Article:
These feral kittens were among 10 found on a farm in East Devon who now have new homes, prompting celebrations from Honiton animal sanctuary volunteers.
The Cats Protection Honiton branch stepped in to help set some humane traps when a farmer called the charity after spotting three young kittens and some feral cats on land outside Monkton.
The branch praised the farm owner for contacting the charity quickly, and as a result 16 cats and 10 kittens were neutered – some found new homes and others were returned.
When three young kittens and some feral adults were seen around the farm, the branch set humane traps to catch the cats and take them into care.
Two were young enough to be handled, socialised, and settled in a domestic home.
One of the kittens was deemed too old and best-suited to being a resident mouser and rehomed to live at some stables.
Further traps were set, and three more males and another female were caught. They were all neutered and released back to the farm.
Bob Carter, branch coordinator, said: “When we caught the kittens’ mother, she was heavily pregnant again and within two days of being in care she gave birth to three more healthy kittens.
“She was a very good mother and allowed us to handle her kittens, who were called Ebony, Jet and Midnight, making them three more perfect candidates for life in loving homes.”
Bob said: “There was one cat that was very elusive and defied being caught, she was eventually trapped after about four weeks of stealthy attempts.
“She was also pregnant and gave birth within three days to four kittens. As this mother was much more possessive of her kittens, they stayed with one of our very experienced fosterers who was able to domesticate all the kittens after they had been weaned.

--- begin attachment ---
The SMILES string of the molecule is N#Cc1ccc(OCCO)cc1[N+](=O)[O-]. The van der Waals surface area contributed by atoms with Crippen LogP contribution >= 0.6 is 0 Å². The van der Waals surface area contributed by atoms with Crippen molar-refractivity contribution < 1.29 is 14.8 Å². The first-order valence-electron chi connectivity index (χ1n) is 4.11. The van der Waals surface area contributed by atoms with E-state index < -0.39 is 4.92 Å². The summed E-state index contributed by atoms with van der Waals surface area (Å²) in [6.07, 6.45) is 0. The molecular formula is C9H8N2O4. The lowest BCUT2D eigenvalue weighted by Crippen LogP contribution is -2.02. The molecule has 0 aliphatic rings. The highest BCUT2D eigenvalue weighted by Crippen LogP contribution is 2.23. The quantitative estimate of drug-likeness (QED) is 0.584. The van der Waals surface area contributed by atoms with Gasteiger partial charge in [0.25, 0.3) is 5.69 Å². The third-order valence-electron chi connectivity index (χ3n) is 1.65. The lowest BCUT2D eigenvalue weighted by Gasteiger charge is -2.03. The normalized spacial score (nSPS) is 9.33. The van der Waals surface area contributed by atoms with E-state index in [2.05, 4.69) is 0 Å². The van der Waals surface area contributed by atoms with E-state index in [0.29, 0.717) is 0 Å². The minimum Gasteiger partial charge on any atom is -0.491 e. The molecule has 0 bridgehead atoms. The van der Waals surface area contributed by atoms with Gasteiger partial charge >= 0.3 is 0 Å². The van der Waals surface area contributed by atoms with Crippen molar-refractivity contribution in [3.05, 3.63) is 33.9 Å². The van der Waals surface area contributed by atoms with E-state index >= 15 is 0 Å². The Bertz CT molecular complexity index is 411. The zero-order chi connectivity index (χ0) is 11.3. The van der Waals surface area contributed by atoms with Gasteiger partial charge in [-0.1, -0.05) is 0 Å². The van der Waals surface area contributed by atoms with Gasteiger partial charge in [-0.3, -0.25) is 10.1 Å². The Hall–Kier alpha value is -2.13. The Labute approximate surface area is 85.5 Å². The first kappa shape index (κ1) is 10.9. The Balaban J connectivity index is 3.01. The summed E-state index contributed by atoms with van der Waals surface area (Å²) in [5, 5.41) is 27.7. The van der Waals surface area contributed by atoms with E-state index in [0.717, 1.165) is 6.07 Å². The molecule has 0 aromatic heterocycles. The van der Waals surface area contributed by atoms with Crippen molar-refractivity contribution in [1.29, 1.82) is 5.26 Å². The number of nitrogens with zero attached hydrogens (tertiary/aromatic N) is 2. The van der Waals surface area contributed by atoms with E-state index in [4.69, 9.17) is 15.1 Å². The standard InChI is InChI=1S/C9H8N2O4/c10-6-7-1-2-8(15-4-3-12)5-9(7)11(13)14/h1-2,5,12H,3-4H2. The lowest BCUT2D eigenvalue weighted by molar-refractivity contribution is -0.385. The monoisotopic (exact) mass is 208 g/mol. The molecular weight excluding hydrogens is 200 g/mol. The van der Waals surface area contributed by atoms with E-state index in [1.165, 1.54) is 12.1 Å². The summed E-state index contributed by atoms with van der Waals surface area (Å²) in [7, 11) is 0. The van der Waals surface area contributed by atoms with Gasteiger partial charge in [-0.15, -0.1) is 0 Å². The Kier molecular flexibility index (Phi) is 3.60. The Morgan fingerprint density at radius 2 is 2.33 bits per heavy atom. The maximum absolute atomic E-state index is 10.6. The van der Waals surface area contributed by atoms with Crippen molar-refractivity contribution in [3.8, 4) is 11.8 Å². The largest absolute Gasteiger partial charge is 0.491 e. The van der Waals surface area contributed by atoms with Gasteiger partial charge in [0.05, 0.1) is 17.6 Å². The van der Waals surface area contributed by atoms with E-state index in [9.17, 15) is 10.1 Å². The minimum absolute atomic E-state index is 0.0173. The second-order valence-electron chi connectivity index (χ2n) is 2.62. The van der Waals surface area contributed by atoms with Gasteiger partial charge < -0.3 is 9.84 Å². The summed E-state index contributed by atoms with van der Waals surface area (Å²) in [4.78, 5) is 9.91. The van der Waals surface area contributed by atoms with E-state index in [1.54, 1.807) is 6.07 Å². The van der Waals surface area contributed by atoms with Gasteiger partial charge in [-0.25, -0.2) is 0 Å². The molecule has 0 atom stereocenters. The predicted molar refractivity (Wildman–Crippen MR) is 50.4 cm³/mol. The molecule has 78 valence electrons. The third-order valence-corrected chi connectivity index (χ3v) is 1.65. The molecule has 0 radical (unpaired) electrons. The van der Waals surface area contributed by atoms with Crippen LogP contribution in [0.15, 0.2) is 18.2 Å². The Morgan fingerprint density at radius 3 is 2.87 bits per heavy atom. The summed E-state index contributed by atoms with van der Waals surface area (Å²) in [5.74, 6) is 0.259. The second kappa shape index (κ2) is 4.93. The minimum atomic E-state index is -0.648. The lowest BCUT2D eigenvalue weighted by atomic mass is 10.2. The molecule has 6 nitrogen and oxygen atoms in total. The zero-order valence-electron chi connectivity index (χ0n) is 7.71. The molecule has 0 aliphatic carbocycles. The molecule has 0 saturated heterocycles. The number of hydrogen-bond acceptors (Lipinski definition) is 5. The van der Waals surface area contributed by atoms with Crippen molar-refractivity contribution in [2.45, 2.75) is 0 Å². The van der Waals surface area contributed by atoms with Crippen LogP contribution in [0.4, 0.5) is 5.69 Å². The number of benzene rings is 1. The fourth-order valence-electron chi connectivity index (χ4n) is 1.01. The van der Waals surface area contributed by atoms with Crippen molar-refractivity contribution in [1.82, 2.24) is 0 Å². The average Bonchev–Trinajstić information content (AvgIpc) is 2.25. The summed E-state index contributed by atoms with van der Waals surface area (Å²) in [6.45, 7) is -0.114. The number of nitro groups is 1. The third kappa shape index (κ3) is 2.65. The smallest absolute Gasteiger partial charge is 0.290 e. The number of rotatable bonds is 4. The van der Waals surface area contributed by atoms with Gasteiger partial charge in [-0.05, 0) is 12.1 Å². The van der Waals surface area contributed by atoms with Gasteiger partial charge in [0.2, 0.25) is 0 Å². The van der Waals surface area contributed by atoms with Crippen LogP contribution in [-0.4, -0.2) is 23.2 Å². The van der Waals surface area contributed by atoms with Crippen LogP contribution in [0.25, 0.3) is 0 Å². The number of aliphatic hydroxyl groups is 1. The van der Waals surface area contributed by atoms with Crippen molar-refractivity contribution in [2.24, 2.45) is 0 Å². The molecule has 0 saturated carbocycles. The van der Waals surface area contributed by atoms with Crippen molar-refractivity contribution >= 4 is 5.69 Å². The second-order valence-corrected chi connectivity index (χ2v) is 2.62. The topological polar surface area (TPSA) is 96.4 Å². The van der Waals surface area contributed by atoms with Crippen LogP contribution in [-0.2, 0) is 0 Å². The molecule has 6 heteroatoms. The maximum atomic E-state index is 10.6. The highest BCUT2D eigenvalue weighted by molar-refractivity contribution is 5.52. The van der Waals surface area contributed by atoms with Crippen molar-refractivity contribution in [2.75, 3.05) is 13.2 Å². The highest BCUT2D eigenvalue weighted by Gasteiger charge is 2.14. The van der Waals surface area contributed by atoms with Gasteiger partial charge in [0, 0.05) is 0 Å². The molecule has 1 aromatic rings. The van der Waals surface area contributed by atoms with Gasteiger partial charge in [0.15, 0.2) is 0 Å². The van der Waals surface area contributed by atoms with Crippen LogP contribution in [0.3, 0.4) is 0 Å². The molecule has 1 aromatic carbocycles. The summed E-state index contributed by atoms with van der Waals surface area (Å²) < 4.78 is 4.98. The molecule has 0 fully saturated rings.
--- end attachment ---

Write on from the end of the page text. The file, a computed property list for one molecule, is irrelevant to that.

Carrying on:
“The kittens went on to enjoy home life while their mother was neutered and returned to the farm where she was happiest.”
He added: “It really shows how vital it is to neuter cats and also not to let feral colonies get out of control. “We’re really grateful to the farm owner for getting in touch early, which allowed us to help the cats before the situation got out of hand.
“Interestingly, every single cat and kitten was black. This sometimes can be a problem, in that black cats can be more difficult to home. But fortunately, we had more enquiries to give the kittens homes, than we had kittens.”
The Cats Protection said feral kittens must be under eight weeks old to be successfully introduced to a home environment and socialised with people.
Poorly-socialised kittens experience ongoing stress due to their fear of people. To protect the welfare of feral kittens found at eight weeks old or over, the charity advises they are trapped, neutered and returned to their original, familiar, territory, where they were born.
The Cats Protection Honiton branch in 2021 rehomed more than 40 cats and neutered more than 163.
- The charity offers help and advice with neutering cats, here.
- To find out more about the Cats Protection Honiton branch, or to volunteer, see here.